Carson, California, USA "Kerron finally ran his race!" shouted an exultant meet director, as Kerron Clement swept down the homestretch to win the 400m Hurdles in 47.24 at the USATF championships this afternoon (Sun 26) .
Clement opens fast
What Clement did was stay up with the pace for the first half of the race instead of lagging behind for most of the race and then coming with a rush in the final 100 metres. His reward was the fastest time in the world since 1998, and a jump to number 7 on the world all-time list.
Clement, who won't be 20 until 31 October, came into the homestretch within reach of Bennie Brazell and James Carter in the middle of the track and Bershawn Jackson in lane one. He passed Brazell and Carter at the ninth hurdle and Jackson just before the tenth, and then cantered away until easing visibly in the closing metres - a habit that drives statisticians crazy.
Still, he won by five metres over his chief American rival, Jackson, who had run a sloppy semifinal and drew the dreaded inside lane, yet managed 47.80. Behind him, Carter edged Brazell for the third spot on the U.S. team for Helsinki, 48.03 to 48.09.
Clement said, "I was confident I could go under my PB (47.56 – 11 June 2005). I charged every hurdle today. That's what I have to do to win every race."
Jackson said, "Lane One is tough to run in. I worked hard to stay in the race and thank God I made it."
Crawford is not fooling around
The other major men's race was the 200-metre final - with four sub-20-second men looking for three places on the U.S. team.In the semifinals, Shawn Crawford, leading with 10m to go, eased up so abruptly that he finished fourth. Luckily, he drew lane 9 in the final (it could have been lane 1, very tough for a sprinter).
Crawford didn't fool around in the final, but he still didn't have an easy time of it. He ran the turn hard and was slightly ahead of Tyson Gay and Wallace Spearmon. But Justin Gatlin charged up from fourth to edge Gay, 20.04 to 20.06 (wind -0.9), and faded Spearmon slightly more than Crawford, giving the Olympic champion a shot at winning the Worlds.
Felix is supreme
The women's 200 was totally dominated by Allyson Felix, who came off the turn in fifth place by strode placidly down the straight to win in a quick 22.13. Rachelle Smith (nee Boone) was a metre back in second (22.22) and LaTasha Colander another metre behind in 22.34.
Felix said, "Sub-22 is definitely the plan at Worlds. My trainings have been focused on strength on a 400m base. We haven't gotten to the speed work yet."
Perry beats Hayes by a metre
In the women's 100-metre hurdles, Michelle Perry continued to beat her training partner, Olympic champion Joanna Hayes. This time she won by a metre, 12,66 to 12.77, with NCAA champion Virginia Powell third in 12.87.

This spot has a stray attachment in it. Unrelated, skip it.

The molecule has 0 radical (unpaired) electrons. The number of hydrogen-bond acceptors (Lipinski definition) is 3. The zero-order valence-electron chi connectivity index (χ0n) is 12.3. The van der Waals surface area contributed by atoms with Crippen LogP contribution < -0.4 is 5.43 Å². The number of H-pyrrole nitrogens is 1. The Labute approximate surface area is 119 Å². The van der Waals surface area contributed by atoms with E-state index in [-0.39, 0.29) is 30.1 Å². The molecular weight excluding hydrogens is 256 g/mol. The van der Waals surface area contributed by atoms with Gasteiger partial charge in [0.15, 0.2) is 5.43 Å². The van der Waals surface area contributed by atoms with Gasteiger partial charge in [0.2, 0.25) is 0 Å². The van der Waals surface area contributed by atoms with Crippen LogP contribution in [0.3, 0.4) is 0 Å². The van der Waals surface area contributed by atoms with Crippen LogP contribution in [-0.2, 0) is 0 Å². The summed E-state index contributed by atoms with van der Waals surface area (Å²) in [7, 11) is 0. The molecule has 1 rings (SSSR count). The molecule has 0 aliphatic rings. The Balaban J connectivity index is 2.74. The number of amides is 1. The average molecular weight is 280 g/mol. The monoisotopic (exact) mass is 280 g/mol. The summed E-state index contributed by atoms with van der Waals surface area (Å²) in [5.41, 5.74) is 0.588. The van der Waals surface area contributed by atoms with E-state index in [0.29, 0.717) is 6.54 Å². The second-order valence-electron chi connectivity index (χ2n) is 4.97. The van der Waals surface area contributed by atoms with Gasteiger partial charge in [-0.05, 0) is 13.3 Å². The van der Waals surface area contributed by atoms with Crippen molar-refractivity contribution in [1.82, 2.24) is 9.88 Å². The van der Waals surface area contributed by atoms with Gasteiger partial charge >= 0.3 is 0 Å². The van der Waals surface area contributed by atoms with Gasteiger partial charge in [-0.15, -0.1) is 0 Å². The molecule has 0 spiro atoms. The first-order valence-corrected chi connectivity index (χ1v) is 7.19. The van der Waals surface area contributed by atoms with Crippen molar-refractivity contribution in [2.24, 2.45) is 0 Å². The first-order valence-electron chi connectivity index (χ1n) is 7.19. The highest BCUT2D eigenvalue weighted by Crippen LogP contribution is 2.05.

Khadevis Robinson raced to the front of the men's 800 from the gun, went through 400m in just over 50 seconds, and won by more than 10 metres from David Krummenaker in 1:45.27. "I ran the way my coach always ran," said Robinson, referring to perennial front-runner Johnny Gray, still the U.S. record holder at 1:42.60.
Hazel Clark won her second national championship, also pretty much from the and also easily, finishing in 1:59.74 to runner-up Kameisha Bennett's 2:00.59. It was the fifteen national championship won bya member of the Clark family since 1985. Hazel's sister-in law, 38-year-old Jearl Miles-Clark, who contributed eight of them, scratched from the final without explanation.
Cantwell – 21.64m
The men's shot put was effectively over when Christian Cantwell's third put hit went 21.64 - although Adam Nelson came close with a fifth-round effort of 21.52. John Godina, favoring an injury, took third with 20.99.
Cantwell, who finished fourth in last year's Olympic Trials, said, "I'm grateful to make the team." Actually, he added, "In training I've been throwing much better.
Elizabeth Jackson, who was the U.S. 3000m steeplechase champion in 1999 and 2002 before severe injuries to her right knee and hip, sidelined her for 2003, took charge half way through the race and held off late charges by Lisa Galaviz and Carrie Messner to win, 9:39.78 to 9:40.58 to 9:41.37 - all three comfortably under the Helsinki "A" standard of 9:50.
Close fought Heptathlon
And finally,, the Heptathlon was a close two-woman race between Hyleas Fountain, who stayed close enough to Gigi Miller in the closing 800 metres to make a slim lead hold up, 6200 to 6192.
James Dunaway for the IAAF
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